Calcutta High Court Smt. Anamitra Dutta Gupta-vs-Soumey Dutta Gupta on 27 February, 2001
Equivalent citations:AIR 2001 Cal 88
Author: P K Samanta
Bench: P K Samanta
Prabir Kumar Samanta, J.
1. The very sensitive issue as to whether a natural mother should be allowed custody of a minor female child aged about 6 years at present for two days in a week, while the parents are fighting litigation amongst themselves, is the subject matter of this revisional application.
2. The matrimonial background of the parents of the child is not too long and seems to have estranged 10 years after the marriage while the only female child born out of the wedlock was about 5 years old. The wife/ petitioner alleging both physical and mental torture by her husband and his parents lodged a complaint on 5-2-99 with the concerned Police Station under Section 498A/406/34 of the Indian Penal Code against her husband and inlaws. On the basis of the said complaint a police case was instituted. It also appears from the records that the husband/ opposite party at the same time filed a suit for restitution of conjugal rights against his wife. It is an admitted position that the aforesaid minor child is in the keeping of her father at present. The mother of the child alleged that she was compelled to leave the matrimonial home without her daughter because of physical and mental tortures perpetrated by her husband and inlaws. Accordingly, the wife filed an application under Section 97 of the Code of Criminal Procedure, 1973 for issuance of a search warrant and for recovery of her minor daughter from the custody of her husband, before the learned Sub-Divisional Judicial Magistrate. The said application did not succeed. The wife/petitioner moved a criminal revisional application before this Court challenging the order of dismissal of her petition under Section 97 of the Code of Criminal Procedure by the learned Magistrate. Almost at the same time the husband/opposite party filed an application under Section 7 of the Guardian and Wards Act, 1890 before the learned District Judge, Barasat which wa registered as Act VIII Case No. 114 of 1999.
3. In the aforesaid Act VIII case father/ opposite party filed an application under Section 12 of the Guardian and Wards Act, 1890 for an inter-locutory order restraining the wife/petitioner from disturbing his custody of the child pending disposal of the petition under Section 7 of the said Act. The wife/petitioner opposed the said petition under Section 12 of the said Act filed by the father/opposite party and also made a counter-claim under Section 12 of the said Act for an interlocutory order for custody of her child from Friday afternoon till the morning of next Monday in every week. It appears that the above criminal revisional application by the wife being C.R.R. No. 49/2000 was disposed of by a learned single Judge of this Court on 4-2-2000. The learned Judge did not interfere with the order passed by the learned Magistrate dismissing the mother’s petition under Section 97 of the Criminal Procedure Code but observed that the mother’s affection for her child cannot be ignored and on humanitarian grounds she can meet her child and at the suggestion of the parties made an order that the mother will meet her child at the residence of one Sri Manik Goswami a common relation of both the spouse on every Thursday from 9 a.m. to 6 p.m. Since the aforesaid petition under Sections 7 and 12 of the Guardian and Wards Act, 1890 as above were pending before the learned District Judge, Barasat so the learned Judge of this Court in disposing of the aforesaid criminal case specifically directed that such arrangement of meeting of the child by the mother in the residence of Mr. Manik Goswami will continue till the matter is decided by the competent Civil Court.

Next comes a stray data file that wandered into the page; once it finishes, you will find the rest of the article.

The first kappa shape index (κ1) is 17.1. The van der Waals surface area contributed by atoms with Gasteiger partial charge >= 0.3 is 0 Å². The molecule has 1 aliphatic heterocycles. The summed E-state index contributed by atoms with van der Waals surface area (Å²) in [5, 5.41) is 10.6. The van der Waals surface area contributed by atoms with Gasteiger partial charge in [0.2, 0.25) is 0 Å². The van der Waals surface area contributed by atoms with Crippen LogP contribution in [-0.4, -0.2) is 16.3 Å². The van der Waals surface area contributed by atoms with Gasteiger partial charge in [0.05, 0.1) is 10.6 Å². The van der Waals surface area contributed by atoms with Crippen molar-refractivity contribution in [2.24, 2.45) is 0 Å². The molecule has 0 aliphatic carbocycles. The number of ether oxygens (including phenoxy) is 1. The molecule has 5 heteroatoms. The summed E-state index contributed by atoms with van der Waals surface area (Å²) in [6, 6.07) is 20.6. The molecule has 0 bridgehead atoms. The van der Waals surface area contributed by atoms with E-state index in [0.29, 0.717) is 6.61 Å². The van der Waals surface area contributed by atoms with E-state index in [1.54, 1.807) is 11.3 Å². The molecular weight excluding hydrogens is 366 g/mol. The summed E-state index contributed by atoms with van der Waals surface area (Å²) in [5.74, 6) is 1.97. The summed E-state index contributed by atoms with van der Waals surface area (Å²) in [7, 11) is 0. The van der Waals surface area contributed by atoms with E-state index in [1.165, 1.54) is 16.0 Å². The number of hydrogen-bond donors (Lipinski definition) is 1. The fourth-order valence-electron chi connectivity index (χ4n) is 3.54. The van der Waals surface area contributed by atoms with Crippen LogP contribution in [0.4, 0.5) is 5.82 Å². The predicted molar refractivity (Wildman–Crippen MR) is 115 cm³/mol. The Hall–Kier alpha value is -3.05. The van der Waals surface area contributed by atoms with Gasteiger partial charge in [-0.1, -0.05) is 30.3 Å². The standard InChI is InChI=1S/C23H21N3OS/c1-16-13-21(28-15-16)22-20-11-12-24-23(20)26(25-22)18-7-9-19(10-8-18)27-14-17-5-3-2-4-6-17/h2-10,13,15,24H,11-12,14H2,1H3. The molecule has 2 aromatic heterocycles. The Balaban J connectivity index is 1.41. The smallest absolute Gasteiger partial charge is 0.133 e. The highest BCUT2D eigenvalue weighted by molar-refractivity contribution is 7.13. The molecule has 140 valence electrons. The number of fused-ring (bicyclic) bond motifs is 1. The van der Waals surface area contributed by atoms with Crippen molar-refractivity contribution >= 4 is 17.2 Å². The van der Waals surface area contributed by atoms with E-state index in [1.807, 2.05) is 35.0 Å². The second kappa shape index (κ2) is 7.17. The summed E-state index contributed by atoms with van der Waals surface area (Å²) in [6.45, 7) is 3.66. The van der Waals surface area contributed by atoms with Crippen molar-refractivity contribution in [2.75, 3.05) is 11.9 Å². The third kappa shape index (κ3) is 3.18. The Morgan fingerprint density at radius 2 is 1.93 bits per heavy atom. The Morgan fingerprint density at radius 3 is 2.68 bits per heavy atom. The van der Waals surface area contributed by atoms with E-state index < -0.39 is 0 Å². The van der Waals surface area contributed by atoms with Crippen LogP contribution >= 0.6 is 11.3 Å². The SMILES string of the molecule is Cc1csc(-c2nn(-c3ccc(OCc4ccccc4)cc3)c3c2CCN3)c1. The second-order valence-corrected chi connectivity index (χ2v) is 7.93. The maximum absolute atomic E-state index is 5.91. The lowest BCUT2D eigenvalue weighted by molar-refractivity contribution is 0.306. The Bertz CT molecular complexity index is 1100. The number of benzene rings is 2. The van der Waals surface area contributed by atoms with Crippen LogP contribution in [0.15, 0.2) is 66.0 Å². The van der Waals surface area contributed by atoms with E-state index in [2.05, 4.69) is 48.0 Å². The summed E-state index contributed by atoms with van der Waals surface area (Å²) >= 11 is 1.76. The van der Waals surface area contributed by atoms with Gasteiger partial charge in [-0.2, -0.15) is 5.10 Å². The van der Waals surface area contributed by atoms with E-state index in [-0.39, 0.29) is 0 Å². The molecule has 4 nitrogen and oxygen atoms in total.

4. In these state of things the interlocutory application filed by the father/opposite party under Section 12 of the said Act and the objection along with the counter-claim filed thereto as above by the wife/petitioner in the aforesaid Act VIII case were taken up for hearing. The learned District Judge dismissed the prayers of the mother as he was of the opinion that in view of the order of disposal of the criminal revision case as above by this Court he had no authority to pass any interlocutory order on the said application of the mother. The said order was challenged by the wife/petitioner in an earlier revisional application which was disposed of by this Court by directing the learned District Judge, Barasat to dispose of the application under Section 12 of the said Act filed by the husband as well as the counter-claim filed by the wife as above afresh on merits without being influenced by the order passed by this Court in the Criminal Revisional Jurisdiction.
5. In these circumstances, learned District Judge, Barasat, took up the petition under Section 12 of the said Act filed by the husband/opposite party and the objection thereto filed by the petitioner/wife along with the counter-claim made under the provisions of Section 12 of the said Act as above for hearing and disposed of the same by an order dated 13-9-2000, which has been impugned in this revisional application by the wife/petitioner. By the said order the custody of the child by her father was not disturbed and the arrangement as above made by the learned Judge of this Court for visiting the child by her mother in the aforesaid Criminal Revision was maintained. Thus, the prayer of the wife/petitioner for custody of her child as above in every weekend was refused, The learned District Judge, Barasat, based his reasonings as under :–